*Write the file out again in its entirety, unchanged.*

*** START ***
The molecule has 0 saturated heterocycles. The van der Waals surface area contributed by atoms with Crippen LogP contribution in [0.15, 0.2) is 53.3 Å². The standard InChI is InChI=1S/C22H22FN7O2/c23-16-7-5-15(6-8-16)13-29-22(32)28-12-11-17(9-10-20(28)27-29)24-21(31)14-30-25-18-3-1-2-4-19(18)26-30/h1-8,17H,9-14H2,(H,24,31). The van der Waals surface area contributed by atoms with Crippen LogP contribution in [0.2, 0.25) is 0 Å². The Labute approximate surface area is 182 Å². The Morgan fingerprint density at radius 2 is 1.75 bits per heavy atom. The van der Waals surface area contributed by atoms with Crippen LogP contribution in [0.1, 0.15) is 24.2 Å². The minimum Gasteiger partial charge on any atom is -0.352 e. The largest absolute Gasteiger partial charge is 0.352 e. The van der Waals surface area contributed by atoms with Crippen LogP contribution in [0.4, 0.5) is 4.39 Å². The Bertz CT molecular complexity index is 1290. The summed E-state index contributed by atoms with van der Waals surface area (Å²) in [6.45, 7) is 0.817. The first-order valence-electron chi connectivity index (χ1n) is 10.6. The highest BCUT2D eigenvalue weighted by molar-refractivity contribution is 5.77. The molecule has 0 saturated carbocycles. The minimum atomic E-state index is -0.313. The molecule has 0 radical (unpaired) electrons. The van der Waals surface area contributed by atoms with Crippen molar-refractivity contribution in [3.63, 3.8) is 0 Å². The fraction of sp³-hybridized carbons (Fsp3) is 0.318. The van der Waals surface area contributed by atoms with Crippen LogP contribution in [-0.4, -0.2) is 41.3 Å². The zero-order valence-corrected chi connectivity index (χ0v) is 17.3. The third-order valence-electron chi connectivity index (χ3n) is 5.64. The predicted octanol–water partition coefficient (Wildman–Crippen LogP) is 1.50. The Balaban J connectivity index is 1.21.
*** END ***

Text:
The molecule has 0 saturated heterocycles. The van der Waals surface area contributed by atoms with Crippen LogP contribution in [0.15, 0.2) is 53.3 Å². The standard InChI is InChI=1S/C22H22FN7O2/c23-16-7-5-15(6-8-16)13-29-22(32)28-12-11-17(9-10-20(28)27-29)24-21(31)14-30-25-18-3-1-2-4-19(18)26-30/h1-8,17H,9-14H2,(H,24,31). The van der Waals surface area contributed by atoms with Crippen LogP contribution in [0.2, 0.25) is 0 Å². The Labute approximate surface area is 182 Å². The Morgan fingerprint density at radius 2 is 1.75 bits per heavy atom. The van der Waals surface area contributed by atoms with Crippen LogP contribution in [0.1, 0.15) is 24.2 Å². The minimum Gasteiger partial charge on any atom is -0.352 e. The largest absolute Gasteiger partial charge is 0.352 e. The van der Waals surface area contributed by atoms with Crippen LogP contribution in [0.4, 0.5) is 4.39 Å². The Bertz CT molecular complexity index is 1290. The summed E-state index contributed by atoms with van der Waals surface area (Å²) in [6.45, 7) is 0.817. The first-order valence-electron chi connectivity index (χ1n) is 10.6. The highest BCUT2D eigenvalue weighted by molar-refractivity contribution is 5.77. The molecule has 0 saturated carbocycles. The minimum atomic E-state index is -0.313. The molecule has 0 radical (unpaired) electrons. The van der Waals surface area contributed by atoms with Crippen molar-refractivity contribution in [3.63, 3.8) is 0 Å². The fraction of sp³-hybridized carbons (Fsp3) is 0.318. The van der Waals surface area contributed by atoms with Crippen LogP contribution in [-0.4, -0.2) is 41.3 Å². The zero-order valence-corrected chi connectivity index (χ0v) is 17.3. The third-order valence-electron chi connectivity index (χ3n) is 5.64. The predicted octanol–water partition coefficient (Wildman–Crippen LogP) is 1.50. The Balaban J connectivity index is 1.21.